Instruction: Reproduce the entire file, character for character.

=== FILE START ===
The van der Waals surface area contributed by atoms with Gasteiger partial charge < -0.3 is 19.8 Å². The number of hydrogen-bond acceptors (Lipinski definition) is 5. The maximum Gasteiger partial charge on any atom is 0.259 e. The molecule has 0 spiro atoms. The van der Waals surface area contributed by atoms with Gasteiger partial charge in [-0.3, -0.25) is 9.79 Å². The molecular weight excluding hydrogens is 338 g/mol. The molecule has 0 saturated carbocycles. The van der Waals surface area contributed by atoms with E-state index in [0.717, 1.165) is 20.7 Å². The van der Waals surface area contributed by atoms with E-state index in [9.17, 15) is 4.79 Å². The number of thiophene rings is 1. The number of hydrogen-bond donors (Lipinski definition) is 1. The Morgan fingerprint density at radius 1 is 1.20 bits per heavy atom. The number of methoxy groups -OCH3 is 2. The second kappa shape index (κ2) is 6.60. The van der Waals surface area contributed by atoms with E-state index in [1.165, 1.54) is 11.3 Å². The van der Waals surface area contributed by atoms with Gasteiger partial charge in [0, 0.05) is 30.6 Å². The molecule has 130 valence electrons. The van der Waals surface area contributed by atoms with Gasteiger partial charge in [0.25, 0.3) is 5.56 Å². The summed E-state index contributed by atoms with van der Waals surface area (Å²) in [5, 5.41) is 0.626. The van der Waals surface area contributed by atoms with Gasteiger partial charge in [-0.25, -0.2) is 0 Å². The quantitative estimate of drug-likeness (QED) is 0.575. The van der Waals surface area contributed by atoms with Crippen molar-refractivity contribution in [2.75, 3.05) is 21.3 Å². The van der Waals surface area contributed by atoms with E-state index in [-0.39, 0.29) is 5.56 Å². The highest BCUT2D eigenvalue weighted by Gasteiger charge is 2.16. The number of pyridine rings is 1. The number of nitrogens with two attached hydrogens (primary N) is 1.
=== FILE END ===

The van der Waals surface area contributed by atoms with Gasteiger partial charge < -0.3 is 19.8 Å². The number of hydrogen-bond acceptors (Lipinski definition) is 5. The maximum Gasteiger partial charge on any atom is 0.259 e. The molecule has 0 spiro atoms. The van der Waals surface area contributed by atoms with Gasteiger partial charge in [-0.3, -0.25) is 9.79 Å². The molecular weight excluding hydrogens is 338 g/mol. The molecule has 0 saturated carbocycles. The van der Waals surface area contributed by atoms with E-state index in [0.717, 1.165) is 20.7 Å². The van der Waals surface area contributed by atoms with E-state index in [9.17, 15) is 4.79 Å². The number of thiophene rings is 1. The number of hydrogen-bond donors (Lipinski definition) is 1. The Morgan fingerprint density at radius 1 is 1.20 bits per heavy atom. The number of methoxy groups -OCH3 is 2. The second kappa shape index (κ2) is 6.60. The van der Waals surface area contributed by atoms with E-state index in [1.165, 1.54) is 11.3 Å². The van der Waals surface area contributed by atoms with Gasteiger partial charge in [0, 0.05) is 30.6 Å². The molecule has 130 valence electrons. The van der Waals surface area contributed by atoms with Gasteiger partial charge in [0.25, 0.3) is 5.56 Å². The summed E-state index contributed by atoms with van der Waals surface area (Å²) in [5, 5.41) is 0.626. The van der Waals surface area contributed by atoms with Gasteiger partial charge in [-0.25, -0.2) is 0 Å². The quantitative estimate of drug-likeness (QED) is 0.575. The van der Waals surface area contributed by atoms with Crippen molar-refractivity contribution in [2.75, 3.05) is 21.3 Å². The van der Waals surface area contributed by atoms with E-state index in [-0.39, 0.29) is 5.56 Å². The highest BCUT2D eigenvalue weighted by Gasteiger charge is 2.16. The number of pyridine rings is 1. The number of nitrogens with two attached hydrogens (primary N) is 1.